- Published October 20, 2020
Former Reading footballer Douggie Webb passed away on Sunday 11 October 2020, aged 81.
As devoted and long-serving an employee as any professional club could hope to have, Doug joined Reading straight from school and although his early career was interrupted by National Service, during which he represented the RAF and Combined Services, he travelled home at weekends as often as possible to play in Reading’s first or reserve teams. He made his Football League debut in a 2-2 draw at Elm Park against Brighton and Hove Albion on 30 March 1957, scoring his team’s first goal in the Third Division (South) encounter. He also gained a runners up medal in the final of the Southern Professional Floodlit Cup, in which Reading were beaten 2-1 by Luton Town.
He stayed in the first team squad for the next ten seasons, usually at inside left, occasionally inside right or outside left, and although never an automatic choice, nevertheless amassed a total of 204 appearances and 93 goals. He never gave anything less than his very best when he pulled on a Reading shirt and still holds the record for reserve team goals, netting 106 for the second eleven and winning a Football Combination Division Two championship medal in 1967.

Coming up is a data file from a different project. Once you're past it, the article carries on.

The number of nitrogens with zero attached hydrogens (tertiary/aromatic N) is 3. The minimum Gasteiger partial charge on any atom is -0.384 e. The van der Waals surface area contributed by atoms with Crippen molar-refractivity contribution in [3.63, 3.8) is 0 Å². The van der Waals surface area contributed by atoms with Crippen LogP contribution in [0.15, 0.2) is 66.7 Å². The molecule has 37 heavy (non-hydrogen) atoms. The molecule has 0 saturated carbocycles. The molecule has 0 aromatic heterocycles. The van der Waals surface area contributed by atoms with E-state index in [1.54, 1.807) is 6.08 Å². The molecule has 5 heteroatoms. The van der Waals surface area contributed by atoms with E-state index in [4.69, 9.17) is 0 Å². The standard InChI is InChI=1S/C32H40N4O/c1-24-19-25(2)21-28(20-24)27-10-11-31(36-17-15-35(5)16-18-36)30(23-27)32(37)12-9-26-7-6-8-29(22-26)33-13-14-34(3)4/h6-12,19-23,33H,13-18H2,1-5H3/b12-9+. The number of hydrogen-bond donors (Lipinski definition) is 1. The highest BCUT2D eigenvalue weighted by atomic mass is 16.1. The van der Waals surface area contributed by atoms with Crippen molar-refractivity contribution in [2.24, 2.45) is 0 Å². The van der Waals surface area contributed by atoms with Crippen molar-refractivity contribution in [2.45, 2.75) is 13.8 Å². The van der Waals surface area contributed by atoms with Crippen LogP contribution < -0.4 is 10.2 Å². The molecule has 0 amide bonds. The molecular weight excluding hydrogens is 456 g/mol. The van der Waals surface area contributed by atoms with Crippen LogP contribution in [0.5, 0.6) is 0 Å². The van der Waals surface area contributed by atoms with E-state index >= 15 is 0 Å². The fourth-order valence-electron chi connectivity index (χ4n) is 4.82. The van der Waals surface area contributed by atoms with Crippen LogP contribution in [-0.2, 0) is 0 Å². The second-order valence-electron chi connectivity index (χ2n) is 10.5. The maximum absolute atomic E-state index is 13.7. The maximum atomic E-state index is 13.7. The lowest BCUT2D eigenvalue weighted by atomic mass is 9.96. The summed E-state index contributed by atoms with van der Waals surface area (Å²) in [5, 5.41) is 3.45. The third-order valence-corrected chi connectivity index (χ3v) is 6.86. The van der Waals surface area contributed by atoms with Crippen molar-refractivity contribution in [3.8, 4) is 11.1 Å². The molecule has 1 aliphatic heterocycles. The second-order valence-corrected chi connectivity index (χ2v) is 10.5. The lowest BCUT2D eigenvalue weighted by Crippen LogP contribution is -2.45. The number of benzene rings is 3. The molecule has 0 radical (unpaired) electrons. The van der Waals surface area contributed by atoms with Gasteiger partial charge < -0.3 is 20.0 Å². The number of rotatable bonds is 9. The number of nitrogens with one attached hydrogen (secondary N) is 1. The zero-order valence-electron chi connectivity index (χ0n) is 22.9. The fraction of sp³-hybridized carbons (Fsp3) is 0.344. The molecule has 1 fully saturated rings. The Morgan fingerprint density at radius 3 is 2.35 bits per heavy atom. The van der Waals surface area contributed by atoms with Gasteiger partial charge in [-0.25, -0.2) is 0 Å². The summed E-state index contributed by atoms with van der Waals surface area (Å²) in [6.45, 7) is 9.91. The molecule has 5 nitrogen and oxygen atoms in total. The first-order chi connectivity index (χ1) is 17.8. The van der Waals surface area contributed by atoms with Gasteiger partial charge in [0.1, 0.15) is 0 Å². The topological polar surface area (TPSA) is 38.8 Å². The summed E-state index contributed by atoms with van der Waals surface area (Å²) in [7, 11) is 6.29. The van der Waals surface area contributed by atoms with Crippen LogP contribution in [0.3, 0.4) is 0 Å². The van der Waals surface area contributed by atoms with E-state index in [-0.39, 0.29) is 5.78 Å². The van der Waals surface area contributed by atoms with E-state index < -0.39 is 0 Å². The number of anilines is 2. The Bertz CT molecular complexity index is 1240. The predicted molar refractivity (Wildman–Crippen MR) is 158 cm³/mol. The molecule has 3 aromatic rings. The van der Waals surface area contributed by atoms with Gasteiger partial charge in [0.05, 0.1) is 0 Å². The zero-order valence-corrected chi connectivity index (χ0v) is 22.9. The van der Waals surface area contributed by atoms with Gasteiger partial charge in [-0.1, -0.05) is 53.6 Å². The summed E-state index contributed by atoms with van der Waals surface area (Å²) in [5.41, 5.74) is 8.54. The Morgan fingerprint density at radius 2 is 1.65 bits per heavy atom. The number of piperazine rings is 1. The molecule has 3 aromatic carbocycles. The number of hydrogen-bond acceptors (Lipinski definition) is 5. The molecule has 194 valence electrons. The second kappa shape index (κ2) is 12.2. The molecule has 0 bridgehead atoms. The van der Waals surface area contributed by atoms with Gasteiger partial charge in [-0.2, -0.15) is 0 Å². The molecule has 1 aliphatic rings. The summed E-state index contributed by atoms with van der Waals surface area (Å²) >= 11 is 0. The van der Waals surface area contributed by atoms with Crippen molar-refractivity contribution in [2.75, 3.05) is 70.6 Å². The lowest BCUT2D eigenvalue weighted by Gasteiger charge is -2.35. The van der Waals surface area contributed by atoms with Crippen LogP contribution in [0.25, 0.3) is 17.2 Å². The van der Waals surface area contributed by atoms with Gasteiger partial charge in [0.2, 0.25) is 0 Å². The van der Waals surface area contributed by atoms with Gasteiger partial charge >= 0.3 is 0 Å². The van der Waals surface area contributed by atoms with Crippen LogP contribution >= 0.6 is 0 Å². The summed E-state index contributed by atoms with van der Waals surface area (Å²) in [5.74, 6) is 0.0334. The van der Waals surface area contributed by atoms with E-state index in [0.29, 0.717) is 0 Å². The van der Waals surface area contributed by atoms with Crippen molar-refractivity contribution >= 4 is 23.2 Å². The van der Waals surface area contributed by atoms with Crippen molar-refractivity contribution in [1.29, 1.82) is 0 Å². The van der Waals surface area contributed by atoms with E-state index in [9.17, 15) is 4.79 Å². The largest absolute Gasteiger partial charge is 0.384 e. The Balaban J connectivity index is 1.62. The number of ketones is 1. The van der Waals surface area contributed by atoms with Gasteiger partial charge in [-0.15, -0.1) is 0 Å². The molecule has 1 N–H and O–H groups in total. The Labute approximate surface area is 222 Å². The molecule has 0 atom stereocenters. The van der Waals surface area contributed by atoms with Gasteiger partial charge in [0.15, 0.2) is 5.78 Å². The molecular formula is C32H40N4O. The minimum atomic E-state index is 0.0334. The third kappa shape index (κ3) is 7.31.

After leaving Reading he played part-time football for Cheltenham Town, Dartford and Ramsgate, then become player coach at Hungerford Town before coming back to Elm Park in 1973 to manage the youth team. He also had one season as the club’s full-time physiotherapist, then reverted to part-time as manager of the reserves. He made one substitute appearance for the reserves at the age of 42 in the Combination match at Leicester.
Douggie’s wife Joan worked for many years in the offices at Elm Park and son Neil joined Reading as an apprentice straight from school. Neil later played for Portsmouth, Nottingham Forest and Manchester United, being selected for the full England team on 26 occasions.
The Reading FC Former Players Association sends its condolences to Douggie’s family on the passing of a wonderful servant of the club.